BIS published a working paper which examines how the long period of low interest rates has affected the business activities of banks. The findings draw on data for 113 large international banks headquartered in 14 major advanced economies during 1994 to 2015. The analysis distinguishes between three types of effect on banks from short-term interest rates—their income, balance sheet, and risk exposure. The analysis filters out the influence of macroeconomic, regulatory, and bank-specific factors.
The findings indicate that low interest rates induce banks to rebalance their activities from interest-generating to fee-generating and trading activities. Banks seek to offset the reduced interest margin by expanding other income-generating activities. This rebalancing is stronger for capital-constrained banks. On the funding side, banks rely more on deposits and less on short-term market funding. There is also some evidence of a decline in the risk-weighted asset ratio and a reduction in loan-loss provisions. The results indicate that persistent low interest rates tend to reduce bank profits, mainly by depressing interest margins. They indicate that banks adjust their activities in an effort to offset that reduction, at least partially. They suggest that supervisors reinforce these shifts. The results reveal that funding tends to shift form short-term market funding toward deposits and suggest suggest that supervisors should remain alert to the possibility of "evergreening."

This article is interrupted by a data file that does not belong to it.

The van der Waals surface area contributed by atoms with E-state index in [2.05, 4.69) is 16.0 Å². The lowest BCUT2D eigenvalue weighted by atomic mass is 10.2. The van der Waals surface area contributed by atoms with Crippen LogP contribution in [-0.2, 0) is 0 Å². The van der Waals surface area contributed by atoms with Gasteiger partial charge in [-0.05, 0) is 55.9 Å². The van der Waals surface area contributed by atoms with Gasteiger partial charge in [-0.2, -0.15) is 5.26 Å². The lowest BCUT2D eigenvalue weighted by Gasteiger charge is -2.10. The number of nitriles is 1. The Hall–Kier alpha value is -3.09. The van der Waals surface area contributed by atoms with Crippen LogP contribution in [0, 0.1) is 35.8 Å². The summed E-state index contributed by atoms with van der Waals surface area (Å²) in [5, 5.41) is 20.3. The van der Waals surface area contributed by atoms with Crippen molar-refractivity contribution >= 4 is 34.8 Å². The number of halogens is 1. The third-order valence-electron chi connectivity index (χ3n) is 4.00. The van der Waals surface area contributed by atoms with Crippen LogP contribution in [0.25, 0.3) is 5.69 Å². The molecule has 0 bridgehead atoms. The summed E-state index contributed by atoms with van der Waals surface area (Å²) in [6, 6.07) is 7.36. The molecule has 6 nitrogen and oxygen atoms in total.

Related Link: Working Paper
Keywords: International, Banking, Research, Risk-Weighted Assets, Interest Rate, ALM, Asset and Liability Management, Interest Rate Risk, Business Models, BIS
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